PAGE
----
Ashutosh Jogalekar in The Curious Wavefunction:
That John von Neumann was one of the supreme intellects humanity has produced should be a statement beyond dispute. Both the lightning fast speed of his mind and the astonishing range of fields he made seminal contributions to made him a legend in his own lifetime. When he died in 1957 at the young age of 56 it was a huge loss; the loss of a great mathematician, a great polymath and to many, a great patriotic American who had done much to improve his country’s advantage in cutting-edge weaponry.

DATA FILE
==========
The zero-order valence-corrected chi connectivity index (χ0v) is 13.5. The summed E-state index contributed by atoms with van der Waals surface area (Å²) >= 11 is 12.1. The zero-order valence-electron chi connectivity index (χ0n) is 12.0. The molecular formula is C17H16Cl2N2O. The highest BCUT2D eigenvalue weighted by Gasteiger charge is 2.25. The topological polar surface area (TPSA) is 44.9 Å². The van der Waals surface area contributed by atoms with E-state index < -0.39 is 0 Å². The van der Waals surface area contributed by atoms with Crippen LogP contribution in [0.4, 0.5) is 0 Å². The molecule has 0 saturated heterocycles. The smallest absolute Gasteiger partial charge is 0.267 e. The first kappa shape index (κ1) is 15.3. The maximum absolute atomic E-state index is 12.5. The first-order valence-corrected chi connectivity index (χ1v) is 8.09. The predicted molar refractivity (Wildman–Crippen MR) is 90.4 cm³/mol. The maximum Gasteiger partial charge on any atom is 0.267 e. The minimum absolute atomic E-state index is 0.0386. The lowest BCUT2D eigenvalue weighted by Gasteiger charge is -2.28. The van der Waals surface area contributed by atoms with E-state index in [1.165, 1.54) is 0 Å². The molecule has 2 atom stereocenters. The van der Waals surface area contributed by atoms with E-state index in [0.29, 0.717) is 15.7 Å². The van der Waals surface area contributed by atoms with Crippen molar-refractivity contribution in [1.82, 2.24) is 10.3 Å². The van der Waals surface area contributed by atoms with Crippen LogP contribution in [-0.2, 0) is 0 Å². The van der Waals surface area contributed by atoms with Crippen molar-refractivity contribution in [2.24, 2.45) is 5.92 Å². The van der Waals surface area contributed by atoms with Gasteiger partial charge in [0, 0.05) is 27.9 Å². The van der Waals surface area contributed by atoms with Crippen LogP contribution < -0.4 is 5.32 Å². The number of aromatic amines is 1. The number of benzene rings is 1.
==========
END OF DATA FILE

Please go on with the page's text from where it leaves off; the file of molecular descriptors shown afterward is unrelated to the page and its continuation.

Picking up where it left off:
Starting with pure mathematics – set and measure theory, rings of operators, foundations of mathematics in the 1920s and early 30s – von Neumann moved to other mathematical topics like ergodic theory, Hilbert spaces and the foundations of quantum mechanics that were closer to physics. He then moved into economics, writing “The Theory of Games and Economic Behavior” with Oskar Morgenstern which laid the foundations of game theory (a first edition in good condition now sells for $12,500). Von Neumann contributed to many other fields in major and minor ways. During and after the war he turned his powerful mind to defense-related research. He played a key role in developing the idea of implosion used in the plutonium bomb during the Manhattan Project and made valuable contributions to consulting on ballistics and shock waves. After the war von Neumann turned completely to applied mathematics. Perhaps the major reason for this transformation was his introduction to computing during a consulting stint in England during the war in 1943. Even as nuclear weapons promised to completely change politics, science and international relations, he was writing in a letter to a friend at the end of the war, “I am thinking about something much more important than bombs; I am thinking about computers.”